I see a guy holding a gun on my sergeant. She had holstered her gun when she opened the closet door. Now she has her hands up over her head and there is a woman screaming next to the man holding the gun. My first thought — this isn’t good.
I edge into the room and yell for the man to put the gun down. The combination of my gun pointing directly at him along with my very visible 70s porn moustache, large biceps, a Leno-like jaw line, and authoritative command caused him to drop the gun like a hot potato.
I rush him and cuff him.
Sgt. Heather does the same with the woman and we start to get to the bottom of what the hell just happened.
Don’t Do Drugs
How many times have we heard it? How many times do we say it?
Don’t do drugs!
This man and his wife were abusing all kinds of pharmaceuticals. They were hallucinating and scared and paranoid all at the same time. They had barricaded themselves in their master bedroom closet and continued to push the panic button on their alarm system to scare off the "assassins" who were about to kill them.
It turns out the male resident pointing the gun at my sergeant sold high end luxury cars out of his house. He had recently sold a very expensive car to an international drug dealer and that car was found a week after the sale with two dead bodies in the trunk at the airport parking lot.
He and his wife — a nurse who likes to write her own scripts — thought someone was in their house.
Again, we say, "Don’t abuse drugs. They will make you do stupid stuff."
My sergeant could have been killed. I could have killed. Everybody was at risk. It could have turned out much differently. I can think of other ways we could have handled that call and in a much safer way but you do the things your training tells you to do and what is available to you at the time.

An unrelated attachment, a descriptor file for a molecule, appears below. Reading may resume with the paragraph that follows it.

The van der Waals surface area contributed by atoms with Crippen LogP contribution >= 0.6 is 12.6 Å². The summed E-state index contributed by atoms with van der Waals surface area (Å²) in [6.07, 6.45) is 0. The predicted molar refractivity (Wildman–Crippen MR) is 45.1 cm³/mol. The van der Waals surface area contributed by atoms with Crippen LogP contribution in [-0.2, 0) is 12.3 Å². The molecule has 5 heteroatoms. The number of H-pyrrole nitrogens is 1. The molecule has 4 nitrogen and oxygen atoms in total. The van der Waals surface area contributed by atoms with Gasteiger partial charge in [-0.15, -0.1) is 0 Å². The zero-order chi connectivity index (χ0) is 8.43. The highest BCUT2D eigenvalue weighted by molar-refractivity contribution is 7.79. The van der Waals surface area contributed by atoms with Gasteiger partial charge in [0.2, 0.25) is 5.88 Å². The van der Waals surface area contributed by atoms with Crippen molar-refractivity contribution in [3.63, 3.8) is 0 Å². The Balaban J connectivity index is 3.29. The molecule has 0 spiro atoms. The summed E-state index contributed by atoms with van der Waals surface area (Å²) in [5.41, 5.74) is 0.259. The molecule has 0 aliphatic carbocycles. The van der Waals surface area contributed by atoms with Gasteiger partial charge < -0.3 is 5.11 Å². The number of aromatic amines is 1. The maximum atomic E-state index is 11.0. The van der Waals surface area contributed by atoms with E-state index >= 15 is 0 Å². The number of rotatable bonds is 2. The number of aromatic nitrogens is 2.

We were 'Keystoning' our way through this at top speed and we were very lucky.
Here’s a YouTube video you might find interesting about how the whole Keystone Cops thing got started.
Be safe, train hard, and live to tell about it.
About the author
Mike Peterson is a retired 23-year veteran of law enforcement. He served three years in the United States Military Police and then 20 years with the City of West University Place Police Department in Houston, Texas. Mike held a Master Peace Officer certification and was a Certified Instructor, Advanced Field Training Officer, Crime Prevention Inspector, and background investigator. He was certified in bicycle patrol, officer survival tactics, first line supervision, and City Manager Leadership Training. Mike is a graduate of Leadership Houston, Class XIV, Texas Law Enforcement Torch Run Top Fundraiser and Inductee into the Texas Special Olympics Hall of Fame (1996), three time Texas Torch Run representative for International Special Olympics torch run ‘Final Legs’ in Minnesota (1991), Austria (1993) and Connecticut (1995). Mike has received numerous Senate and House of Representative Resolutions and Proclamations for his fundraising with the Law Enforcement Torch Run as Texas’ Top Fundraiser.
Mike has appeared on ABC-TV’s ‘The View’, was a past finalist on Ed McMahon’s ‘Next Big Star’ contest and was a finalist in Houston Funniest Comedian contest. Mike has opened for such luminaries as Jay Leno, Robert Schimmel, Dave Attell, Richard Lewis, Kathleen Madigan, Jeff Dunham, Frank Caliendo, Michael Winslow, Anjelah Johnson, Ralphy May, and Alonzo Bodden to name a few. Mike has appeared numerous times on Houston’s local CBS ‘Great Day Houston’ and opened for four-Time Grammy Award Winner Glen Campbell as well as performing at police luncheons and banquets. Mike has also had the honor of performing for our Troops over in Iraq. You can see more of Mike on www.myspace.com/comedycop or www.rooftopcomedy.com.